Children Services

The Children Services Division of Job and Family Services investigates allegations of child abuse, neglect, and dependency.  Our goal is to bridge the gap between parents and their children while maintaining the safety and well-being of the children involved.


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Understanding your role in protecting children is important.  Be a voice for vulnerable children. Children who are mistreated can be physically abused, sexually abused, emotionally abused, neglected or abandoned.

Physical Abuse:  One of the most common forms of child maltreatment.  This is when a parent or caregiver commits an act that results in the physical injury to a child which may include, red marks, cuts, welts, bruises, muscle sprains or broken bones, even if the injury was unintentional.

Sexual Abuse: This is the involvement of a child in sexual activity that he or she does not fully comprehend, is unable to give informed consent to, or for which the child is not developmentally prepared and cannot give consent.

Emotional Abuse: This is the maltreatment of a child and can seriously damage a child’s emotional health and development.  This is when someone is deliberately attempting to scare or humiliate a child, isolating them or ignoring them.

Neglect: This is the continued failure to meet a child’s basic needs.  Failure to provide adequate food, shelter, supervision, medical needs and a failure to protect the child.

Abandonment: When a parent or caretaker responsible for the child deserts the child without regard for their basic needs, safety and welfare.  In some instances, fails to provide care for a child living in their home. 


Call 740-622-1020 between the hours of 7:00 a.m – 4:00 p.m. (M-F)

Call 740-622-2411– during non-business hours.  The Sheriff’s Department will make contact with the on-call children services worker.

When reporting an allegation of abuse/neglect, you will be asked to provide as much information as you can which will include;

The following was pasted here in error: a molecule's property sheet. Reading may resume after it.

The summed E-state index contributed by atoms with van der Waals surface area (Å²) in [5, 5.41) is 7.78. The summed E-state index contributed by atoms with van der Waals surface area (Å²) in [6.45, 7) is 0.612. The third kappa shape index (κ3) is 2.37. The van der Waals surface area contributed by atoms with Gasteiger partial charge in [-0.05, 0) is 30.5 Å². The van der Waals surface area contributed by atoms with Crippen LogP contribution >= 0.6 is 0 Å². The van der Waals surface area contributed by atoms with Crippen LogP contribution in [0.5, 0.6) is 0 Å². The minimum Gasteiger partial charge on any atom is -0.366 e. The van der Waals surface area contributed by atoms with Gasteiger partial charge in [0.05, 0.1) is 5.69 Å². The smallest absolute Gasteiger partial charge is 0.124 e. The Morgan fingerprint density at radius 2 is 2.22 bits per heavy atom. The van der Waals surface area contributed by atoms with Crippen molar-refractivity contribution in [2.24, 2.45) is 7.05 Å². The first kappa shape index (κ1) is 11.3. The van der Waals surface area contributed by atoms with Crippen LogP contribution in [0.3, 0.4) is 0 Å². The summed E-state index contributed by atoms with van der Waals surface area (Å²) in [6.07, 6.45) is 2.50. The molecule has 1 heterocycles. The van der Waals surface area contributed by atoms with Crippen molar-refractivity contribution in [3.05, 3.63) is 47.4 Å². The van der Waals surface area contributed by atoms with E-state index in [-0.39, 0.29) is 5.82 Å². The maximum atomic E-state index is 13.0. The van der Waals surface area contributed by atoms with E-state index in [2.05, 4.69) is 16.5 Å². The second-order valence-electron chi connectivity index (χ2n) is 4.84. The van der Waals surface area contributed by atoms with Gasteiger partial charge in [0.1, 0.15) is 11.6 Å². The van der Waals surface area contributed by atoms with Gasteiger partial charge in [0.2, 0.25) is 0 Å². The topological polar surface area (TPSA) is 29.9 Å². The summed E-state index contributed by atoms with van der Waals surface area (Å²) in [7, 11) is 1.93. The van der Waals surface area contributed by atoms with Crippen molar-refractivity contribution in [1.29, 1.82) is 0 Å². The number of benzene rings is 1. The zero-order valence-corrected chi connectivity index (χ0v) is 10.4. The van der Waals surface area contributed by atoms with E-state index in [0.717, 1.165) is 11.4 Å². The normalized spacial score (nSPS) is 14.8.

• Your name and phone number
  • Family’s name and address
  • Names and ages of the children involved
  • The name of the school/daycare they attend (if applicable)
  • Description of the abuse/neglect that you have observed or suspect

When a report is made, an intake worker will gather all the relevant information and may ask additional questions.  Please be prepared to answer as many as you can.  This will help the agency decide how to best respond to your concerns.  The agency will then determine if the report meets required guidelines to warrant agency involvement.  It is important to understand that the agency is mandated to follow specific guidelines to determine whether an investigation is to be completed.  The child’s safety and well-being are always our number one concern.  We are not permitted to provide you with any follow up to our investigation.  However, please know that all reports are given our highest priority and concern.  In some instances, children are removed from the home while in other instances, the agency works closely with the family to provide services, education and make necessary referrals to other entities to help prevent removal of the children.


Yes, however, a family is never informed of WHO the reporter is. The reporting sources/individuals are kept confidential.  If you are prompted to leave a message when reporting abuse or neglect, it is best to leave a name and number in the event the agency needs to contact you for more information.

Kinship Care

What is kindship care?

When a child must be removed from his or her home, caseworkers first try to place the child with a family member or close family friend. This is known as kinship care, and it represents the most desirable out-of-home placement option for children who cannot live with their parents. Kinship care offers family preservation and the greatest level of stability by allowing a child to maintain his or her sense of belonging and by enhancing the child’s ability to identify with his or her family’s culture and traditions.